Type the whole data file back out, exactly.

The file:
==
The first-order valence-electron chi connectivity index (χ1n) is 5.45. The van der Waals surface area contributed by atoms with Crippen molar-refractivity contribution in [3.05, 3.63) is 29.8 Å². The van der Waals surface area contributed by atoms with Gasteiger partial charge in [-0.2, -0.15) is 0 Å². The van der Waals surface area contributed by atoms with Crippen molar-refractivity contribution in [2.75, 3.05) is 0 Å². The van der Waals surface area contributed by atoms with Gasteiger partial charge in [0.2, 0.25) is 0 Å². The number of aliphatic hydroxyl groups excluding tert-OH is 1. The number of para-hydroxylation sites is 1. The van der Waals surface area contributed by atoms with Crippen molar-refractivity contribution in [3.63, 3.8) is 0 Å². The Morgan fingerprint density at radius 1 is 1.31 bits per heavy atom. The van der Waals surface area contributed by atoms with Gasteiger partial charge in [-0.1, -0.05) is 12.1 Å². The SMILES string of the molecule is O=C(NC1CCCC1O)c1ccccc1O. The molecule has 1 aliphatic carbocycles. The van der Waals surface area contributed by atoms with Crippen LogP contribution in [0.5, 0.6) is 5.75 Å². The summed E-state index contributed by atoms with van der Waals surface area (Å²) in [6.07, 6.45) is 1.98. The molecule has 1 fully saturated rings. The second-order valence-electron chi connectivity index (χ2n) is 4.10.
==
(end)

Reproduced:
The first-order valence-electron chi connectivity index (χ1n) is 5.45. The van der Waals surface area contributed by atoms with Crippen molar-refractivity contribution in [3.05, 3.63) is 29.8 Å². The van der Waals surface area contributed by atoms with Gasteiger partial charge in [-0.2, -0.15) is 0 Å². The van der Waals surface area contributed by atoms with Crippen molar-refractivity contribution in [2.75, 3.05) is 0 Å². The van der Waals surface area contributed by atoms with Gasteiger partial charge in [0.2, 0.25) is 0 Å². The number of aliphatic hydroxyl groups excluding tert-OH is 1. The number of para-hydroxylation sites is 1. The van der Waals surface area contributed by atoms with Crippen molar-refractivity contribution in [3.63, 3.8) is 0 Å². The Morgan fingerprint density at radius 1 is 1.31 bits per heavy atom. The van der Waals surface area contributed by atoms with Gasteiger partial charge in [-0.1, -0.05) is 12.1 Å². The SMILES string of the molecule is O=C(NC1CCCC1O)c1ccccc1O. The molecule has 1 aliphatic carbocycles. The van der Waals surface area contributed by atoms with Crippen LogP contribution in [0.5, 0.6) is 5.75 Å². The summed E-state index contributed by atoms with van der Waals surface area (Å²) in [6.07, 6.45) is 1.98. The molecule has 1 fully saturated rings. The second-order valence-electron chi connectivity index (χ2n) is 4.10.